Joep (a the left) and Fr. Ralph

United States: "An embrace of life that excluded nothing"

A priest in Tampa, Florida, Fr. Ralph recounts his encounter with the movement and with Fr. Giussani during his time as a seminarian, without whom "I would not be myself."
Ralph D'Elia

In a conversation with a group of Memores Domini in 1991, Fr. Giussani said: “…the word ‘authority’ could have as its synonym the word ‘paternity,’ meaning generativity, generation, the communication of a genus, communicating a living family tree. That living family tree is my ‘I’ which is overtaken and made different by this relationship.” Authority as paternity. Such an idea had never crossed my mind until reading these words. But in reflecting on my relationship with those I have encountered in the Movement and on the charism of Fr. Giussani, which we live, I can definitively say that I have been living this relationship with authority as paternity for some time.

I first met the Movement in the throes of my first year in seminary, struggling to understand who I was and what my vocation could mean for me. It was within this context that I found myself completely fascinated by one of my professors, a memor from Holland named Joep, tasked with teaching the first-year seminarians Greek and Roman history. I had never heard anyone speak like him before. It was clear that he had something I wanted: he had a relationship with Christ. This was relevant not only to the history he taught, but with what was happening in the classroom, with his relationship with his students, and with every aspect of his lived experience.

From the first day of class with this professor, I began following what I found to be so interesting in him and came to know Fr. Giussani and his charism through him and those in the community I met. One of the first events I attended was a picnic in honor of the anniversary of Fr. Giussani’s birth. I remember talking with those who came to celebrate the birthday of a man they had never met in person. I recognized the same thing in them that I recognized in Joep: an embrace of life that excluded nothing. One of my fellow seminarians gave a witness that day on how his relationship with Fr. Giussani rendered everything in life more interesting.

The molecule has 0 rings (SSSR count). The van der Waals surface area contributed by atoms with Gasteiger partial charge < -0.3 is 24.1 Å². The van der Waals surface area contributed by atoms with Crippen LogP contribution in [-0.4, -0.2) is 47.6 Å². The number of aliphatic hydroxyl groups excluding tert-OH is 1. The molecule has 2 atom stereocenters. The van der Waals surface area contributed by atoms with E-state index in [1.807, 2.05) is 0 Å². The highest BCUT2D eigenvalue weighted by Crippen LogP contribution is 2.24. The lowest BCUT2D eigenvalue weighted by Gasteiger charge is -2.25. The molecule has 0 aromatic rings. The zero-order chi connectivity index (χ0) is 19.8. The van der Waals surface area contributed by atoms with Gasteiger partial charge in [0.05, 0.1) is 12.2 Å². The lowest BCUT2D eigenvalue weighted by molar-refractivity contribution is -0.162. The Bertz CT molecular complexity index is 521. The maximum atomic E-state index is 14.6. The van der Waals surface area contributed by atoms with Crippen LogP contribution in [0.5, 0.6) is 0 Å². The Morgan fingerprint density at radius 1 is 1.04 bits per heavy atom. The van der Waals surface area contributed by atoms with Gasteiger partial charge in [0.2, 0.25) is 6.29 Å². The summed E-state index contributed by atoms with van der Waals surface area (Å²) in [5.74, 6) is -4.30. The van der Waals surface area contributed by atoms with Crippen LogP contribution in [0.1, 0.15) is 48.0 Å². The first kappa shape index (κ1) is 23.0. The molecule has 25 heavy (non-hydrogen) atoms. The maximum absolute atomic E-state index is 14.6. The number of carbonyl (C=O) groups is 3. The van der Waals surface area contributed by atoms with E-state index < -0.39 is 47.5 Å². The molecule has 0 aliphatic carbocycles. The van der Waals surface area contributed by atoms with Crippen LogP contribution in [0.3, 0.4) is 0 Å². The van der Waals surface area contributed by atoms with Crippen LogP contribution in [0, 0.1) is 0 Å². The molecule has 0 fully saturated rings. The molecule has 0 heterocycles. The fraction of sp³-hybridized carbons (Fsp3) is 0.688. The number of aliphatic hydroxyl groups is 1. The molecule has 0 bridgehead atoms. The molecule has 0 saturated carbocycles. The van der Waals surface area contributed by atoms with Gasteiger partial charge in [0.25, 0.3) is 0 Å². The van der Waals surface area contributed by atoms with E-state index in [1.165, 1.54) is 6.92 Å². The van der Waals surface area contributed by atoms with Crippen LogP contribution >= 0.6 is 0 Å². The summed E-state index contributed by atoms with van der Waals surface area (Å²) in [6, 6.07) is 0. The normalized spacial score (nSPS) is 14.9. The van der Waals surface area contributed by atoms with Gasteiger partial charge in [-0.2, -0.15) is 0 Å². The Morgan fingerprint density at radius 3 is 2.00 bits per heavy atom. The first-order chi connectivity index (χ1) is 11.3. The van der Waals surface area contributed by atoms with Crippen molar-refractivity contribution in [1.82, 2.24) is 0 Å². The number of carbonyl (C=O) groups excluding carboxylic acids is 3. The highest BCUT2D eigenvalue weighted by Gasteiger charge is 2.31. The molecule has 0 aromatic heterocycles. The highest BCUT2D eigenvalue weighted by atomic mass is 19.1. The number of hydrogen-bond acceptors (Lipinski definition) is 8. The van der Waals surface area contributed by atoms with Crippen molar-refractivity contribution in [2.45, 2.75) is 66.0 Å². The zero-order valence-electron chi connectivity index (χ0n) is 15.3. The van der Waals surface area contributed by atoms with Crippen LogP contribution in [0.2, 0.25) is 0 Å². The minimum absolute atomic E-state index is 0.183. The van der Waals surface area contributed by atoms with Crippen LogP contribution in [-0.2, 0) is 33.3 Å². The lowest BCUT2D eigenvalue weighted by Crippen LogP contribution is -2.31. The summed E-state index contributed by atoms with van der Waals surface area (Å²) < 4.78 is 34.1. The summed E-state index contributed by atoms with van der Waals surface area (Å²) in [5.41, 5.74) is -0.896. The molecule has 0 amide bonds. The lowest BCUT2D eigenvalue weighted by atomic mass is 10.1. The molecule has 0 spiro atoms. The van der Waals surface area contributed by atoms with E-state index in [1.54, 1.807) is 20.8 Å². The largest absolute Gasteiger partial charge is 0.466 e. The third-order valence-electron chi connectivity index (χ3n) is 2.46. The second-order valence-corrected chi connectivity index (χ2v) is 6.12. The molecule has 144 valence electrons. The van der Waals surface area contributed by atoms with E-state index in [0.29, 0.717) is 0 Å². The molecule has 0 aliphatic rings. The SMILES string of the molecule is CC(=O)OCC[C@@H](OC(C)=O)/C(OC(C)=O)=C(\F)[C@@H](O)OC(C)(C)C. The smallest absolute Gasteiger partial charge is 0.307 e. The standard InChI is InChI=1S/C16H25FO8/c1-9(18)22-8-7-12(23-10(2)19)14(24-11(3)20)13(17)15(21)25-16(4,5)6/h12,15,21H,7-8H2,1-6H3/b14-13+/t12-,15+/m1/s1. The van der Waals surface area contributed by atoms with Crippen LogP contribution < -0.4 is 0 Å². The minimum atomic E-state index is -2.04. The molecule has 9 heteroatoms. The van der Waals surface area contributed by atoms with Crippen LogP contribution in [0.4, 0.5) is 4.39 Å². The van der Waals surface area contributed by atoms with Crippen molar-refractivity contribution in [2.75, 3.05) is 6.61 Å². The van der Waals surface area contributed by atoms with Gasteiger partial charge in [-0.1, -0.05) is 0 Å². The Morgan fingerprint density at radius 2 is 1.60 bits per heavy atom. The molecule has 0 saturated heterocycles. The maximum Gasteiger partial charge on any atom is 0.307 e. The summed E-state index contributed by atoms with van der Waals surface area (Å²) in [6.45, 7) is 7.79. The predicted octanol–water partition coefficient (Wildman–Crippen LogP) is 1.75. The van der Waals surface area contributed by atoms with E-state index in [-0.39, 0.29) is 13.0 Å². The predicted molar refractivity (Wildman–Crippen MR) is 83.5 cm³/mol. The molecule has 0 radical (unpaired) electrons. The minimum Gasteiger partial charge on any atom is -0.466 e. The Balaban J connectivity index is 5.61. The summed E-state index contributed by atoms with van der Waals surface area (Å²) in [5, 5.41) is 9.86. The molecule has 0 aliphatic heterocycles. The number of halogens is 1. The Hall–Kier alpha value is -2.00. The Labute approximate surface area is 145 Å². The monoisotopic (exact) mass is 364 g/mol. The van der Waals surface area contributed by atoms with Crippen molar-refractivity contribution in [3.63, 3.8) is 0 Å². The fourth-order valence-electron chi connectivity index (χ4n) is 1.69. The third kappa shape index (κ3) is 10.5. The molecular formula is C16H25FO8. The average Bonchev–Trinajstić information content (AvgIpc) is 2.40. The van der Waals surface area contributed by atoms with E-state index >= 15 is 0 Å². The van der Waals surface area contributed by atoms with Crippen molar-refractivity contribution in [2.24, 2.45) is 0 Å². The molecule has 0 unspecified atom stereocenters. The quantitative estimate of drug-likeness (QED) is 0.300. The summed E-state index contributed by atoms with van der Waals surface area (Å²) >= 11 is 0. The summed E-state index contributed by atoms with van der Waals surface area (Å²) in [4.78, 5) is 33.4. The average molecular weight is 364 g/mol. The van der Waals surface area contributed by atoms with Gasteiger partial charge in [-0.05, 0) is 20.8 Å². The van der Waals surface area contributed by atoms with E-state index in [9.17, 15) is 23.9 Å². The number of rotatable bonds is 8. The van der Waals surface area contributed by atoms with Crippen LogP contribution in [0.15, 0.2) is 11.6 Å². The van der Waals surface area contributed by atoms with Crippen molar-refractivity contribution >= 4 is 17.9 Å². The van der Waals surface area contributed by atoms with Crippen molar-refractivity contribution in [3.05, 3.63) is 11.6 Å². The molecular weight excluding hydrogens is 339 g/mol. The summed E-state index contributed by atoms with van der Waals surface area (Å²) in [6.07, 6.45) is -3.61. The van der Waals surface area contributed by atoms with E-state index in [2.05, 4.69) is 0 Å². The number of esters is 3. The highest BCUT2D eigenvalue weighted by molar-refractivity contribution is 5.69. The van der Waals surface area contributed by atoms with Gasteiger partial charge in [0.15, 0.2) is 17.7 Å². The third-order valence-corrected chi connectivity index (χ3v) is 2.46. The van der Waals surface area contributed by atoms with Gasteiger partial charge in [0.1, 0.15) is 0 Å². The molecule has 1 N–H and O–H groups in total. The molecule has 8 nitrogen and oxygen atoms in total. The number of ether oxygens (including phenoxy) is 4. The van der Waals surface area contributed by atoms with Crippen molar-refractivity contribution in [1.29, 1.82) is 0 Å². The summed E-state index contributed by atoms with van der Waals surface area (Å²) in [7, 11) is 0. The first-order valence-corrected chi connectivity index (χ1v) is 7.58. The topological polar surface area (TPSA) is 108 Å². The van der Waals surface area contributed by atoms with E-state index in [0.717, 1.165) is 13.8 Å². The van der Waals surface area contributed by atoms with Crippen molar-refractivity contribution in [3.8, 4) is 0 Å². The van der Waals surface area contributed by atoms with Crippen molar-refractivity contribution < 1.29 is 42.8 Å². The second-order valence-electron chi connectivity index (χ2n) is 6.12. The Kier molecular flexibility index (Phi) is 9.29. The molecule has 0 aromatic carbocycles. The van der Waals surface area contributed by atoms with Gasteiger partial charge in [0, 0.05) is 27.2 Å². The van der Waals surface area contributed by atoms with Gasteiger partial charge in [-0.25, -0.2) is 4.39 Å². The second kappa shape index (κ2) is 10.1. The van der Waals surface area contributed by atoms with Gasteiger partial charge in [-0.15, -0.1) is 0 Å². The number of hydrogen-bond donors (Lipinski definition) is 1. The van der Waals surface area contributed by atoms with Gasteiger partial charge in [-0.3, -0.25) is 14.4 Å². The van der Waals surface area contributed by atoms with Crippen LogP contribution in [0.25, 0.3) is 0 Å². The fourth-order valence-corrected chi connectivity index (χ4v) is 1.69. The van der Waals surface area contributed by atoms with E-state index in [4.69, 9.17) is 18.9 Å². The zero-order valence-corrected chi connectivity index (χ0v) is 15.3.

I have been following the Movement now for nearly a decade, including my entire time in seminary. In fact, I have often thought that without having encountered Fr. Giussani, I may not have made it through seminary—not because there was anything lacking in the seminary process, but because there was something lacking in me. I lacked a certain self-awareness, which resulted in a lack of awareness of the presence of Christ outside of certain moments, such as Mass, prayer, or retreats. In that way, I saw the world as a threat and would often find myself discouraged.

I recently reread my self-evaluation following my third year of theology studies (my fifth year total in seminary). In the introduction, I reflected on Fr. Giussani’s words to Pope John Paul II at a meeting in St. Peter’s Square of various ecclesial movements. Fr. Giussani told the Holy Father: "It was a simplicity of heart that made me feel and recognize Christ as exceptional, with that certain promptness that marks the unassailable and indestructible evidence of factors and moments of reality, that on entering the horizon of our person, pierce us to the heart. So the acknowledgment of who Christ is in our life invades the whole of our awareness of living: I am the Way, the Truth and the Life [...] Lord God, in the simplicity of my heart I have gladly given You everything, says a prayer from the Ambrosian Liturgy; what shows this to be true is the fact that life has an ultimate, tenacious capacity for gladness."

I had been praying these words for some time. “With simplicity of heart, I have joyfully offered everything to you, my God.” In addition to being found in the Ambrosian Liturgy, this prayer is also found in the Office of Readings as the second antiphon on Saturday of Week I. More often than not I would experience some discomfort praying this. But what I wrote in my self-evaluation reflecting on Fr. Giussani’s words was the culmination of an experience which began that first year of seminary and which continues to unfold today. I wrote: "Upon discovering these words in a new way, I set out to verify Giussani’s claim in my own experience. As a result, I now see that it is precisely this surprising ‘tenacious capacity for gladness’ in the face of all that I have experienced over these past five years of formation that confirms the presence of Christ in my life. This gladness has become ‘the unassailable and indestructible evidence of factors and moments of reality’ which allows me to judge these words and this vocation to be true."

What else could help me to understand myself so clearly if not the presence of a true authority, capable of generating me in such a way that my life has changed? If not for what I have met in the Movement, I would not be myself; I would not be free to embrace all of my life as an opportunity for a more profound relationship with Christ.

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Fr. Giussani went on to tell the Memores: “Therefore, authority is true, or truly experienced as such, when it ignites my freedom, when it ignites my personal awareness and personal responsibility, my personal awareness and responsibility.” Is this not what has happened to me? So today I can call Fr. Giussani a true father, an authority who has made me different through my relationship with his charism and the Movement which carries it through history. “No one generates,” Fr. Giussani explained, “unless he has been generated.” I have been ordained a priest for nearly three years now, and I thank God every day for having given me Fr. Giussani to be a father, to make me a son.